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Transcript of Biliran
Shredded all files
Inflated profit and Assets
Deleted 30,000 emails
WHAT GONE WRONG?
In 1992, Jeff Skilling, the president of the Enron’s trading operations, convinced federal regulators to permit Enron to use an accounting method known as “mark-to-market”.
Skilling demanded that the business use mark-to-market accounting, citing that it would represent true economic value.
Accounting method that requires that once a long-term contract was signed, income is estimated as the present value of net future cash flow.
Using this method allowed Enron to count projected earnings from long-term energy contracts as current income.
Due to the large discrepancies of attempting to match profits and cash, investors were typically given false or misleading reports.
It is thought that this technique was used to inflate revenue numbers by manipulating projections for future revenue.
Enron had been buying any new venture that looked promising as a new profit center. Their acquisitions were growing exponentially.
Enron used special purpose entities.
Enron had also been forming off balance sheet entities to move debt off of the balance sheet and transfer risk for their other business ventures.
In total, by 2001, Enron had used hundreds of special purpose entities to hide its debt.
The Raptors were established to cover their losses if the stocks in their start-up businesses fell.
When the telecom industry suffered its first downturn, Enron suffered as well. Business analysts began trying to unravel the source of Enron's money. The Raptors would collapse if Enron stock fell below a certain point, because they were ultimately backed only by Enron stock.
When Enron's stock began to decline, the Raptors began to decline as well.
On August 14, 2001, Enron's CEO, Jeff Skilling, resigned due to "family issues.“
Enron chairman Ken Lay stepped in as CEO.
Enron made a habit of booking costs of cancelled projects as assets, with the rationale that no official letter had stated that the project was cancelled. This method was known as "the snowball“.
Financial Economic Impact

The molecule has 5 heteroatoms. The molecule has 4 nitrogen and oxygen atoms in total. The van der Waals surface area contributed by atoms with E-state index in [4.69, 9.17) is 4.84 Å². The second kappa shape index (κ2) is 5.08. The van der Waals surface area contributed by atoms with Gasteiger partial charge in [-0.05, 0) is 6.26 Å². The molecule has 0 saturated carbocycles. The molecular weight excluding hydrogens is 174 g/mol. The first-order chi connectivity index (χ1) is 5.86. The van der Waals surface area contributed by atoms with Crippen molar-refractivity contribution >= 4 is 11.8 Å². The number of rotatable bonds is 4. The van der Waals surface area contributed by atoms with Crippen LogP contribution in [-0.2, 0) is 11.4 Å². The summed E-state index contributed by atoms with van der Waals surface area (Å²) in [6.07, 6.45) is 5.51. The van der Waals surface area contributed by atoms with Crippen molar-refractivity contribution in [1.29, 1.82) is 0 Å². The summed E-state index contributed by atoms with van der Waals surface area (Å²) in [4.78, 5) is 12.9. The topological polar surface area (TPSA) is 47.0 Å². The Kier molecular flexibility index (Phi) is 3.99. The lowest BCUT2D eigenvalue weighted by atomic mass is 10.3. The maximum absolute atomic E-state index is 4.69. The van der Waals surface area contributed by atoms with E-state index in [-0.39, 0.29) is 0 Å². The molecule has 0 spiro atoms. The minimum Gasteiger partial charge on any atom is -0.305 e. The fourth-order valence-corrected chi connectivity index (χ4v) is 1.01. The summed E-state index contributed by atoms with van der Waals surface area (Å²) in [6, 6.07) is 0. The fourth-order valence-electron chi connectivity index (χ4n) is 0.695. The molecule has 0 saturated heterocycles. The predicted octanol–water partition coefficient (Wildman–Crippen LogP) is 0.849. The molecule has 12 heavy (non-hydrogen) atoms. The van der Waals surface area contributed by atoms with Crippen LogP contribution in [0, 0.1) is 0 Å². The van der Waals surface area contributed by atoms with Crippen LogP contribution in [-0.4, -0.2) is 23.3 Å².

Many employees lost their jobs and all their retirement savings.
28000employees Andersen lost their job
Around 1,750 Andersen partners lost their entire life savings.
Andersen had lost around 150 U.S. Public Client
The financial losses due to loss of business with the departure of clients
It affect the retirement savings of thousands of ordinary Americans
Many individual investors who invested in index-funds lost money.
Millions of dollars lost in Enron stock Investments by Individual and Institutional investors.
Many of Enron’s trading partners such Citigroup and J.P. Morgan also suffered steep losses.
Subsequent Effect on Ethics, Governance, Risk Regulations of Ccountries or Global Markets Concerned
The government deregulated the oil and gas industry prior to the bankruptcy of Enron.
California experienced a series of rolling blackouts of electricity and significant spikes in the price of electricity.
Employees of Enron lost basically their entire retirement portfolios.
Investors lost any money they had invested in Enron stock.
They ignored the ethical standards.
Only focused on the achievement of their financial goal.
Began cheating on their works.
Employees were measured on their abilities to cheat.
The people who never cheated were regarded as odd.
Employees tended to be uncooperative and seldom communicated with each other.
Employees were unwilling to ask questions because asking questions was regarded as humiliating
Sherron Watkins, an Enron VP, wrote an anonymous letter to Ken Lay that suggested Skilling had left because of accounting improprieties and other illegal actions. She questioned Enron's accounting methods and specifically cited the Raptor transactions.
Chung Wu, a UBS Paine Webber broker in Houston, sent an e-mail to 73 investment clients saying Enron was in trouble and advising them to consider selling their shares.
Sherron Watkins then met with Ken Lay in person, adding more details to her charges. She noted that the SPEs had been controlled by Enron's CFO, Fastow.
On October 16, Enron announced a third quarter loss of $618 million.
During 2001, Enron's stock fell from $86 to 26 cents.
On October 22, the SEC began an investigation into Enron's accounting procedures and partnerships.
In November, Enron officials admitted to overstating company earnings by $57 million since 1997. Enron, or "the crooked E," filed for bankruptcy in December of 2001.
Misleading information was given to the investor due to the accounting system, which eventually lead to decreasing stock price when the information about this started to float up.
The downfall of Enron was caused by several factors.
The mark-to-market method.
Enron officials embezzled money from the firm while reporting fraudulent earnings to investors. Eventually, the company went bankrupt because of fraudulent earnings reports and embezzlement.
Incentives must be paid after a project is done or at least when the company is really profiting from that certain project.
Operational risk should be minimized and there should be some sort of check up.
Careful selection of accounting approach and financial structures to use.
Minimized payment in stocks.